Wednesday, February 28, 2007

Periclean Athens

Superb, high-minded, article by Kagan for the AEI arguing that the Athenian example provides crucial lessons in the qualities needed for the foundation of a successful democracy. The entire piece is so worth reading that I'm going to avoid citing any particular section. However, I would add that its lessons aren't just important to new democracies but essential to continuing the stability of the Western democratic states as well.

The section discussing the Greek understanding of mortality and the imperative that created for glory is very interesting. This sense of glory, enshrined in the story of Tellus, is, perhaps, what I was getting at but failing to define, as Gracchi was right to note in the comments, in my discussion of pre-birth insurance and why I find the Rawlsian position small minded.

Do take a read.


Gracchi said...

Matt just a historical point but I think its important- he is reliant on two things- the first a speech from Pericles which was never given in the text we have, what we have is Thucydides's reconstruction of that speech and he tells us in his history that when he reports speeches he doesn't do it directly but writes what he thought the speaker ought to have said. As for the story in Herodotus about Tellus, again the sourcing for that being true is very difficult. I would have thought that actually what you have there is not Athenian democracy, but the idea of Athenian democracy in two of its citizen historians. There seems to have been to my understanding a much more religious aspect to it- if you go and listen to this In our Time they discuss the way that theatre, religion and democracy intersected in ancient Athens. I do agree that there is a way that democracy interracts with the feelings of its citizens- Machiavelli called it virtu but it might be more complicated than Kagan makes it. Incidentally according to Fergus Millar, Prof at Oxford in Classical studies, he is also wrong to say that only Athens and the United States were democracies that lasted- what about Rome?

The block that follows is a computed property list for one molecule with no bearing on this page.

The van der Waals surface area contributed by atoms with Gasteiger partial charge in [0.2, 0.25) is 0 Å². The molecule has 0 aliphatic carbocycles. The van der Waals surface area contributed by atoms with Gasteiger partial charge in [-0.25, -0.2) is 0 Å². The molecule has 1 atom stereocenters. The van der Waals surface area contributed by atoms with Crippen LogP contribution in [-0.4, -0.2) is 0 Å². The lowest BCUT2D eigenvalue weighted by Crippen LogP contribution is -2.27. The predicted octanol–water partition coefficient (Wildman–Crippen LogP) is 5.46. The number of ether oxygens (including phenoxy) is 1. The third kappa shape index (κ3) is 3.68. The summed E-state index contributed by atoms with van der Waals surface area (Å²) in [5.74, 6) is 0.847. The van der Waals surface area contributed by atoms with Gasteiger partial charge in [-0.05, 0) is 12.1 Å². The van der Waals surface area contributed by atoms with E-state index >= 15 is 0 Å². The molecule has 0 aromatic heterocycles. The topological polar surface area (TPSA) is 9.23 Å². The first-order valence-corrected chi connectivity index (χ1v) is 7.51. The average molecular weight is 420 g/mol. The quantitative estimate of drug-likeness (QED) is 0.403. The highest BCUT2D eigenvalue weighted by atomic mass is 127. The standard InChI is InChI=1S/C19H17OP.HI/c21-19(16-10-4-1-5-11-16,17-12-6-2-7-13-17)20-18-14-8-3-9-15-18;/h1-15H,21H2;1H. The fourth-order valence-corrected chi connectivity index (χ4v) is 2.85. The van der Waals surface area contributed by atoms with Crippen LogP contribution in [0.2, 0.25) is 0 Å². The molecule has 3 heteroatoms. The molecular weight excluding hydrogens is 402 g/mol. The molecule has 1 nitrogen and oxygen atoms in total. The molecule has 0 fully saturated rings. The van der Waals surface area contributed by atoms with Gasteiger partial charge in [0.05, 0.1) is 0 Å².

Matthew Sinclair said...

I was going to mention that I'm uncertain of his historical accuracy. To a certain extent I think the examples can still have function even if they are close to myth.

Wasn't Rome more of an aristocracy than a democracy?

Matthew Sinclair said...

Oh, the Tellus thing I assumed wasn't true. It's an articulation of the good life and, hence, is useful for what it can tell us about what they want rather than what they actually have.